Lateness and the Crisis of Modernity

Inspired by the great amount of resource that the AA provide on their lecture series, I felt compelled to provide a literary summary of some of the lectures that I watch. The first of which will be Peter Eisenman’s lecture on “Lateness and the Crisis of Modernity” whereby he introduces recent images of his most recent project in construction, the City of Culture of Galacia.

The presentation appears to revolve around three key ideas, that of genius loci, zeitgeist and capital. Eisenman introduces genius loci as the spirit of place while zeitgeist is the spirt of time, what is more important to architecture than such things? This additional notion of capital is broken into three distinct figures of the second half of 20th century who deal with issues of capital in different ways.  The first of whom is Mies Van der Rohe who in the context of this lecture was associated greatly with projects associated with clients such as Seagram and Armour and how Mies was able to deny such effects of capital upon his architecture.

The second figure to mention was Robert Venturi, who accommodates capital in the forms of decoration and decorum. Finally, Eisenman proposes Rem Koolhaas as the most recent example of fully confronting marketing and advertising in what can be recognized as surface architecture.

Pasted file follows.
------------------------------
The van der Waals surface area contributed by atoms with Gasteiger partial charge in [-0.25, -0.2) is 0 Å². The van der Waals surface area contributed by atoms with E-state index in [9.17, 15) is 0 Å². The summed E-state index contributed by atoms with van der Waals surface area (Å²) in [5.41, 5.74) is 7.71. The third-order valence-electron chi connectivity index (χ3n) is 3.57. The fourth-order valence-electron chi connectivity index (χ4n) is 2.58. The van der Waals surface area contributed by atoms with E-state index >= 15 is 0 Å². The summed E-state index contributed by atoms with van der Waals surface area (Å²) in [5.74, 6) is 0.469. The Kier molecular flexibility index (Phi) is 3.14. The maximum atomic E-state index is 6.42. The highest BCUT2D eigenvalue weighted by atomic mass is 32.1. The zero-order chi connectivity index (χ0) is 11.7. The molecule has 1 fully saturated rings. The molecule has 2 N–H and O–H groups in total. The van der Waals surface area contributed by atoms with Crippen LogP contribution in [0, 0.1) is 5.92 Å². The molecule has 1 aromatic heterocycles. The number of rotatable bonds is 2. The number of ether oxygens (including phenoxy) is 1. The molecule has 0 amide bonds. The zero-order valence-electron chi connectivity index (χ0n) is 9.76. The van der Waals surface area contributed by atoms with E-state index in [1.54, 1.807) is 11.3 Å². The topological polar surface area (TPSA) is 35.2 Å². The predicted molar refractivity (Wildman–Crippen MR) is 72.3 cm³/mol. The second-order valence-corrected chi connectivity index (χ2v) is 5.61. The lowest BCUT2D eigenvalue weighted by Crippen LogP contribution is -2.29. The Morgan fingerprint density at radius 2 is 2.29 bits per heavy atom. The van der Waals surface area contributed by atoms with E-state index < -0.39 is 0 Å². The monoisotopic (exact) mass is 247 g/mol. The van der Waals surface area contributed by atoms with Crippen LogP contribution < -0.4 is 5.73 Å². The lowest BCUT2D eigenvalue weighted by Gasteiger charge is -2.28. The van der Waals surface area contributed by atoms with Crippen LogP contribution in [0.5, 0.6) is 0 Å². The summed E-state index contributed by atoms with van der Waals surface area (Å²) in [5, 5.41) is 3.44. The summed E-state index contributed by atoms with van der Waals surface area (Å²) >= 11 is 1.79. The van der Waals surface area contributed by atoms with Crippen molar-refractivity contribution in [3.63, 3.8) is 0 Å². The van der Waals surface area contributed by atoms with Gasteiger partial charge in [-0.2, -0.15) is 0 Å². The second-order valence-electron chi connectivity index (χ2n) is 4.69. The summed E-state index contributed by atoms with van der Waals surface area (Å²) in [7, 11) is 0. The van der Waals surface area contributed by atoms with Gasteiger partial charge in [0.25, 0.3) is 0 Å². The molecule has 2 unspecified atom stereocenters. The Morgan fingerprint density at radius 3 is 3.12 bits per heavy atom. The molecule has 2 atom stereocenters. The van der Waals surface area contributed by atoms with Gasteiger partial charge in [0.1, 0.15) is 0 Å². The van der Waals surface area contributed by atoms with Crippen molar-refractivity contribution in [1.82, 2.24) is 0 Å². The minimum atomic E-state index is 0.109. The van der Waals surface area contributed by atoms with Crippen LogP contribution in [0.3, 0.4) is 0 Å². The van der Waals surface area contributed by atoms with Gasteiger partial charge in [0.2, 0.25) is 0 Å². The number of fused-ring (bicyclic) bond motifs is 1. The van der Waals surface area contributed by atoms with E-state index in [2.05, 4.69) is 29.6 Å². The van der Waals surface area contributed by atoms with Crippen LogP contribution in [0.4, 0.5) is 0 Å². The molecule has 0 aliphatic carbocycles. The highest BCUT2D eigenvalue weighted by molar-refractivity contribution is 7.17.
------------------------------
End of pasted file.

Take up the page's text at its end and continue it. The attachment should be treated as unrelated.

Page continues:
But what are these effects of capital having upon the earlier terms, genius loci and zeitgeist? There was once a time when one could associate certain forms of branding with a particular place. The welcomed examples within the lecture were of recognisable shirt and suit tailors who if you wanted to purchase their goods, you had to travel to their only outlet available in a particular part of town, giving a strong sense of place to be associated with the specialised branding and products. The effects of capital have distributed some of these brands far in the most unexpected of places such as airports and stations, which did not originally serve that clientele. One doesn’t have to look far to see the detrimental effect capital has on the spirit of place than these examples.

When architects are being faced with projects of scale in today’s climate it becomes more noticeable that these are in fact projects of Capital. We are finding ourselves as architects constantly under the influence of Capitalism and Marking, finding that some of us are being hired more and more for branding than architecture. The question to ask is how much do people need space? When surface and signage are being pushed to the forefront of demands.

Continuing on themes of zeitgeist, genius loci and capital; Peter Eisenman makes reference to the the “City of Culture of Galacia”…

I’ll update this soon once I’ve had a chance to review the lecture content.

URL for lecture video:



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